Psychosocial aspects of working with video display terminals (VDTs) and employee physical and mental health.

Published

Conference Paper

Psychosocial aspects of using video display terminals (VDTs) have been recognized as contributors to employees' mental and physical health problems for more than 15 years. Yet, little has been done by employers to change work organization conditions to improve the psychosocial work environment of VDT users. Thus, psychosocial aspects of work are emerging as one of the biggest problems for VDT users in the late 1990s. This paper explores how psychosocial aspects of VDT work are related to job stress, and their consequences for mental and physical health. Using the research literature, it defines various aspects of work organization and job design that have been shown to be related to VDT users' ill-health. Some of the important work design aspects uncovered include a lack of employee skill use, monotonous tasks, high job demands and work pressure, a lack of control over the job, poor supervisory relations, fear of job loss, and unreliable technology. These are the same job stressors that have been defined as problematic for a variety of blue collar jobs in previous research. Work organization improvements for healthier VDT jobs are proposed. These include organizational support, employee participation, improved task content, increased job control, reasonable production standards, career development, enhanced peer socialization, and improved workstation ergonomics. These organizational improvements are derived from a more detailed organizational strategy for job stress reduction. A model of job redesign through proper 'balancing' of work organization features is discussed.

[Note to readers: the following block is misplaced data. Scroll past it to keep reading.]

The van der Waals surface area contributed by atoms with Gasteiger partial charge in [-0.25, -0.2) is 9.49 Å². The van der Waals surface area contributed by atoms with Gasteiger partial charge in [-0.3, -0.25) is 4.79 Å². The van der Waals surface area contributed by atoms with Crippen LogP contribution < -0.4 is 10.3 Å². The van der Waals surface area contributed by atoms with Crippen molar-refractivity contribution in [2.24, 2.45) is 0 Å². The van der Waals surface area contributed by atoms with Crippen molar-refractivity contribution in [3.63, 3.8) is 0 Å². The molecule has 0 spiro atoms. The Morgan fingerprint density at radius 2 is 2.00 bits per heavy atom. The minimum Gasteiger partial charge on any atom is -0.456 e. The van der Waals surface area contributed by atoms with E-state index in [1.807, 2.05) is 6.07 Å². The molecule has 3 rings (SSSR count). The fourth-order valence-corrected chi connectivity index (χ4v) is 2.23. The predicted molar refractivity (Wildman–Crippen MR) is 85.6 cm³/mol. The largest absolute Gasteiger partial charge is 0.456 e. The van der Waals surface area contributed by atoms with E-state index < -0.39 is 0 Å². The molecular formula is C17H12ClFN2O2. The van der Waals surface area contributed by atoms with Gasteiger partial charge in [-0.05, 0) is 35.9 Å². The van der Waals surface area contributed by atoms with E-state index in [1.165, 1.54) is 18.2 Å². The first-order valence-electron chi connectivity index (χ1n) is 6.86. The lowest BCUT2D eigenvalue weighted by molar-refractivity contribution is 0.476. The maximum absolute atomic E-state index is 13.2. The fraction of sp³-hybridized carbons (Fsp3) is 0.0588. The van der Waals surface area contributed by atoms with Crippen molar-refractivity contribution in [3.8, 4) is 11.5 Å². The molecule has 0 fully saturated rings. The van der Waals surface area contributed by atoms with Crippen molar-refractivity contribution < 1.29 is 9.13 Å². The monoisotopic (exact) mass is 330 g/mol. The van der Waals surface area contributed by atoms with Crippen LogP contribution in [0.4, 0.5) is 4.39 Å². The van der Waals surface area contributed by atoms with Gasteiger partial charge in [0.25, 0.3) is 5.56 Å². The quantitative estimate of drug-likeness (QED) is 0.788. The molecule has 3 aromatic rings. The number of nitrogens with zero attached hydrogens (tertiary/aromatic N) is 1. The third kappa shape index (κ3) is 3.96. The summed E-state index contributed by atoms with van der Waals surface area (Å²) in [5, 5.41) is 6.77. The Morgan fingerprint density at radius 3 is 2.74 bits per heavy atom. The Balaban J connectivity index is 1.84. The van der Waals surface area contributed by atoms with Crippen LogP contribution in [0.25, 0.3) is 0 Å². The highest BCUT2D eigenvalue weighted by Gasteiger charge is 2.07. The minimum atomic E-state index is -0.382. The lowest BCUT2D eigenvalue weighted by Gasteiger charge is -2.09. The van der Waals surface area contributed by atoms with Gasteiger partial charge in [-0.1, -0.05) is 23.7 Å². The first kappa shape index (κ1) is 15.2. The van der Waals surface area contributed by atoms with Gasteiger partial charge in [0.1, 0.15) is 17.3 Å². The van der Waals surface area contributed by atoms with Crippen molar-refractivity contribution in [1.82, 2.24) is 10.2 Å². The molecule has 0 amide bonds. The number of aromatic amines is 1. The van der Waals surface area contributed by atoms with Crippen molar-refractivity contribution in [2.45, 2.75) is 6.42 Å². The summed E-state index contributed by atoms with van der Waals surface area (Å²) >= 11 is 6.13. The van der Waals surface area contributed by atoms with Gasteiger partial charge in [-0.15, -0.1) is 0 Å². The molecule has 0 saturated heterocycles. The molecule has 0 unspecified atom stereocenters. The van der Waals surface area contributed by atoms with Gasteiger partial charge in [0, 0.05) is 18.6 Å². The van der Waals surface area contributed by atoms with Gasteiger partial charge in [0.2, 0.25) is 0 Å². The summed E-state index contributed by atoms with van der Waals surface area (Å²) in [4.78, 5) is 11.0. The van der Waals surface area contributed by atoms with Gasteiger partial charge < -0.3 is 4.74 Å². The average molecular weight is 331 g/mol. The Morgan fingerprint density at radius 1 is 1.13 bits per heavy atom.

Full Text

Cited Authors

  • Smith, MJ

Published Date

  • October 1997

Published In

Volume / Issue

  • 40 / 10

Start / End Page

  • 1002 - 1015

PubMed ID

  • 9339138

Pubmed Central ID

  • 9339138

Electronic International Standard Serial Number (EISSN)

  • 1366-5847

International Standard Serial Number (ISSN)

  • 0014-0139

Digital Object Identifier (DOI)

  • 10.1080/001401397187568